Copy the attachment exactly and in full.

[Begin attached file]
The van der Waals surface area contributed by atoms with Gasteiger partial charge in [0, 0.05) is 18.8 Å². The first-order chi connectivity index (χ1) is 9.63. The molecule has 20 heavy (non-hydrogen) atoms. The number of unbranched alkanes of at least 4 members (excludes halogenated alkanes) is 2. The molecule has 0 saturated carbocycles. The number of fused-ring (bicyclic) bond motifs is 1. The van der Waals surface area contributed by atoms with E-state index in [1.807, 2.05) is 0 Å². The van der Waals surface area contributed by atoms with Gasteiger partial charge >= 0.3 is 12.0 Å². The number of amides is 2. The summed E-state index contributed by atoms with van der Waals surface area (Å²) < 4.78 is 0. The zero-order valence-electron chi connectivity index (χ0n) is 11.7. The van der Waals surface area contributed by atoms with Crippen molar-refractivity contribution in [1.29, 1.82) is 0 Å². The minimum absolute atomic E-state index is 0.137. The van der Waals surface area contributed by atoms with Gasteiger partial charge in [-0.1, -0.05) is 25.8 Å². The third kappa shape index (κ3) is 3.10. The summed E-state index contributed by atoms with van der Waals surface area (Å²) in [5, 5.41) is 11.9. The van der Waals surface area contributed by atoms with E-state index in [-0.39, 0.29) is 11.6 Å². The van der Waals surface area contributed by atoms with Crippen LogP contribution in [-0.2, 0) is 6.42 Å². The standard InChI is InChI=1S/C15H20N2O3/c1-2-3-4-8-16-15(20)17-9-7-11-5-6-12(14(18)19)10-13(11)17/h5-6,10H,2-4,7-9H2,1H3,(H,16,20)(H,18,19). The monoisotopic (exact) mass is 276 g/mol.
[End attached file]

The van der Waals surface area contributed by atoms with Gasteiger partial charge in [0, 0.05) is 18.8 Å². The first-order chi connectivity index (χ1) is 9.63. The molecule has 20 heavy (non-hydrogen) atoms. The number of unbranched alkanes of at least 4 members (excludes halogenated alkanes) is 2. The molecule has 0 saturated carbocycles. The number of fused-ring (bicyclic) bond motifs is 1. The van der Waals surface area contributed by atoms with E-state index in [1.807, 2.05) is 0 Å². The van der Waals surface area contributed by atoms with Gasteiger partial charge >= 0.3 is 12.0 Å². The number of amides is 2. The summed E-state index contributed by atoms with van der Waals surface area (Å²) < 4.78 is 0. The zero-order valence-electron chi connectivity index (χ0n) is 11.7. The van der Waals surface area contributed by atoms with Crippen molar-refractivity contribution in [1.29, 1.82) is 0 Å². The minimum absolute atomic E-state index is 0.137. The van der Waals surface area contributed by atoms with Gasteiger partial charge in [-0.1, -0.05) is 25.8 Å². The third kappa shape index (κ3) is 3.10. The summed E-state index contributed by atoms with van der Waals surface area (Å²) in [5, 5.41) is 11.9. The van der Waals surface area contributed by atoms with E-state index in [-0.39, 0.29) is 11.6 Å². The van der Waals surface area contributed by atoms with Crippen LogP contribution in [-0.2, 0) is 6.42 Å². The standard InChI is InChI=1S/C15H20N2O3/c1-2-3-4-8-16-15(20)17-9-7-11-5-6-12(14(18)19)10-13(11)17/h5-6,10H,2-4,7-9H2,1H3,(H,16,20)(H,18,19). The monoisotopic (exact) mass is 276 g/mol.